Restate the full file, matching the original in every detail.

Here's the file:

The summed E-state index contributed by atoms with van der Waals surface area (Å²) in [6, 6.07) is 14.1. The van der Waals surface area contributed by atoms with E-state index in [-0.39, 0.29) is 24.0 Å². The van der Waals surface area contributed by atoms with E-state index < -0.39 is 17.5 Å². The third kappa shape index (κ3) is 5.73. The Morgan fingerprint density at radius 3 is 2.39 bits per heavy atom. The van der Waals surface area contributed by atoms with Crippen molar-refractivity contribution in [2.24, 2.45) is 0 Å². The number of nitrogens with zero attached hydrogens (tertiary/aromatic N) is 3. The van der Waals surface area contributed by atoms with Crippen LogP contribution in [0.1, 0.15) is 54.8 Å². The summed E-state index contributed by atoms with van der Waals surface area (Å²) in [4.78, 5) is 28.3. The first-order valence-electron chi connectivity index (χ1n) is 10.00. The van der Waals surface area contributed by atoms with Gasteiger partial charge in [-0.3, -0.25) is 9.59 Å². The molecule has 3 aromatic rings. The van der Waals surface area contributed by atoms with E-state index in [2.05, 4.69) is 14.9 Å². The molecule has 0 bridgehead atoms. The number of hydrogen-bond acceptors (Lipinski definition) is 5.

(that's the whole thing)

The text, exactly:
The summed E-state index contributed by atoms with van der Waals surface area (Å²) in [6, 6.07) is 14.1. The van der Waals surface area contributed by atoms with E-state index in [-0.39, 0.29) is 24.0 Å². The van der Waals surface area contributed by atoms with E-state index < -0.39 is 17.5 Å². The third kappa shape index (κ3) is 5.73. The Morgan fingerprint density at radius 3 is 2.39 bits per heavy atom. The van der Waals surface area contributed by atoms with Crippen molar-refractivity contribution in [2.24, 2.45) is 0 Å². The number of nitrogens with zero attached hydrogens (tertiary/aromatic N) is 3. The van der Waals surface area contributed by atoms with Crippen LogP contribution in [0.1, 0.15) is 54.8 Å². The summed E-state index contributed by atoms with van der Waals surface area (Å²) in [4.78, 5) is 28.3. The first-order valence-electron chi connectivity index (χ1n) is 10.00. The van der Waals surface area contributed by atoms with Gasteiger partial charge in [-0.3, -0.25) is 9.59 Å². The molecule has 3 aromatic rings. The van der Waals surface area contributed by atoms with E-state index in [2.05, 4.69) is 14.9 Å². The molecule has 0 bridgehead atoms. The number of hydrogen-bond acceptors (Lipinski definition) is 5.